“One of my favorite methods is to start with what they already drink,” says Ezra Star, the bar manager at Boston’s Drink, which also has no menu. This helps immensely—even if the answer is not a cocktail, or even a spirit. Star will coax a pinot grigio drinker over to a light and refreshing option, or point a porter fan toward a Vieux Carré, which possess comparable dark and roasty characteristics.
Joslynne Kauilani, of Bar Marco in Pittsburgh, pulls from a call-and-response repertoire of cocktails that have proven track record. Long Island Iced Tea people like the Stiletto, an easy-drinking whiskey-amaretto-citrus concoction. Jack and Coke types tend to take to amari. And there’s a notable amount of overlap between people who love Cosmos and people who love a good Aviation. (To guard against sticker shock, Bar Marco’s cocktails cost $13 across the board; most choice-driven places follow a flat-pricing rubric, or make sure customers are aware of upcharges before they order.)
Ross, who estimates that only about five percent of Attaboy customers call their drinks by name, finds that walking a timid patron through two general “forks in the road”—light or dark spirit, and bright/citrus-y or stirred/spirit-forward—will almost always result in someone landing on something they love. They’re often the oldest drinks in the (non-existent) book. “We definitely have some go-to classics that if you don’t like, [you] probably won’t like any cocktail,” says Attaboy bartender Dan Greenbaum. Ross’ tried-and-true “crowd pleasers” in this regard include riffs on the Queen’s Park Swizzle and Dark ‘n’ Stormy.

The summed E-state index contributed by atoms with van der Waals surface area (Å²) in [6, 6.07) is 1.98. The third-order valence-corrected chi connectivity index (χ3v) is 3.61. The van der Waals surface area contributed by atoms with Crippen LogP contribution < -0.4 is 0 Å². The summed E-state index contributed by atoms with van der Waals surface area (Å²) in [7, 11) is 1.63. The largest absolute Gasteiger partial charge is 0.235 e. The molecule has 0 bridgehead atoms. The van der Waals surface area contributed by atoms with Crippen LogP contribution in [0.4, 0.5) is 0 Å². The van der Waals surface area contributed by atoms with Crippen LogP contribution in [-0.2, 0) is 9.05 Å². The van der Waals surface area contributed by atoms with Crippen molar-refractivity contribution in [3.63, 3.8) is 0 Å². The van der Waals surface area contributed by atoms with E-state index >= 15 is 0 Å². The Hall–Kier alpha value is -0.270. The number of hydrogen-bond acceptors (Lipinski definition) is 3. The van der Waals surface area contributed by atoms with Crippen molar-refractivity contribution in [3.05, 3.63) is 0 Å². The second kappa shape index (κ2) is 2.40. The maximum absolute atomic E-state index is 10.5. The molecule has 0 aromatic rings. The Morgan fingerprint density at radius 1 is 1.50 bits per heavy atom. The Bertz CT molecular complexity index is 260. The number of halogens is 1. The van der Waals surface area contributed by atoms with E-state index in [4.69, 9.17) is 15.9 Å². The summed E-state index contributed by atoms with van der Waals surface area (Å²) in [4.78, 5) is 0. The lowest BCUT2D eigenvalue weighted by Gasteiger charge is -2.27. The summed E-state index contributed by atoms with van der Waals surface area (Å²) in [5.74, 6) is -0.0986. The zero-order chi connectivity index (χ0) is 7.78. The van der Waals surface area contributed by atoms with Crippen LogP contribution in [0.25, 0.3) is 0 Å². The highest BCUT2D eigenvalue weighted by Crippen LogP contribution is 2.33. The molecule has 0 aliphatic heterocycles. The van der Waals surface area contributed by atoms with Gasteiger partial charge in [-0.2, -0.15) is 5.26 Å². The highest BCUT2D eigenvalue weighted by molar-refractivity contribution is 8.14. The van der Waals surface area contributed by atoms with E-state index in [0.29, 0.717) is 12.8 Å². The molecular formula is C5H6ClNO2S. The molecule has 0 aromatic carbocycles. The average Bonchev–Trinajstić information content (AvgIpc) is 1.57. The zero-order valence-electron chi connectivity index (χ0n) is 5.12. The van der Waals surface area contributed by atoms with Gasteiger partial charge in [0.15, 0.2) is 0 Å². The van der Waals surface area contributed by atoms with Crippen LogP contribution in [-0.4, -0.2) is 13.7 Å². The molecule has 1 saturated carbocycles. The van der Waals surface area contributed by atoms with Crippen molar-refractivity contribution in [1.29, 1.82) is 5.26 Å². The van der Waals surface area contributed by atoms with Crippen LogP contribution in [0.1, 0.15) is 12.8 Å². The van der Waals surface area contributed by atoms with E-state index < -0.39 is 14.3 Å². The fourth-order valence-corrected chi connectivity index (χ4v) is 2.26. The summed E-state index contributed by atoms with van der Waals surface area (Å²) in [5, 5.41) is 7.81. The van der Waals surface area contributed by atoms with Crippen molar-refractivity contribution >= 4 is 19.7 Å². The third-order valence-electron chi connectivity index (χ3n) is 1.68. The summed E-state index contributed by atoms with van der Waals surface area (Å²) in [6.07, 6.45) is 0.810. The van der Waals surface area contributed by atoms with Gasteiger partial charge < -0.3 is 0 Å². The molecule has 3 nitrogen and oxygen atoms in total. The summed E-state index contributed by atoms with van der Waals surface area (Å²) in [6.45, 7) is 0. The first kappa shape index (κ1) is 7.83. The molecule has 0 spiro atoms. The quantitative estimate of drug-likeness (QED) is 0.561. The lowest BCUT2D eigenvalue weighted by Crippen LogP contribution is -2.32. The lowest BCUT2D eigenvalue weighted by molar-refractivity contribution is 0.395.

Following these strategies ensures that almost every request can be handled. Almost. “One time, someone said, ‘I want something that looks and tastes like a penis,’” says Star. “Sorry, I don’t really know what that tastes like—I’m a lesbian.”
With preferences of all kinds varying wildly, what exactly is the point of operating a cocktail bar under such unpredictable conditions? Wouldn’t it be easier, physically and psychologically, to plunk down a menu and wander off, returning once a fully realized round is ready to fire?
“I really enjoy interaction with customers,” says Scott, echoing identical sentiments shared by her menu-less compatriots. Yes, it’s more taxing, but the rewards—the satisfaction of nailing a drink pick, exposing people to new stuff and cultivating regulars in the process—are sweet enough to keep them going.
“It gets frustrating sometimes, but all in all, it makes us who we are,” says Dye. “You have to love that.”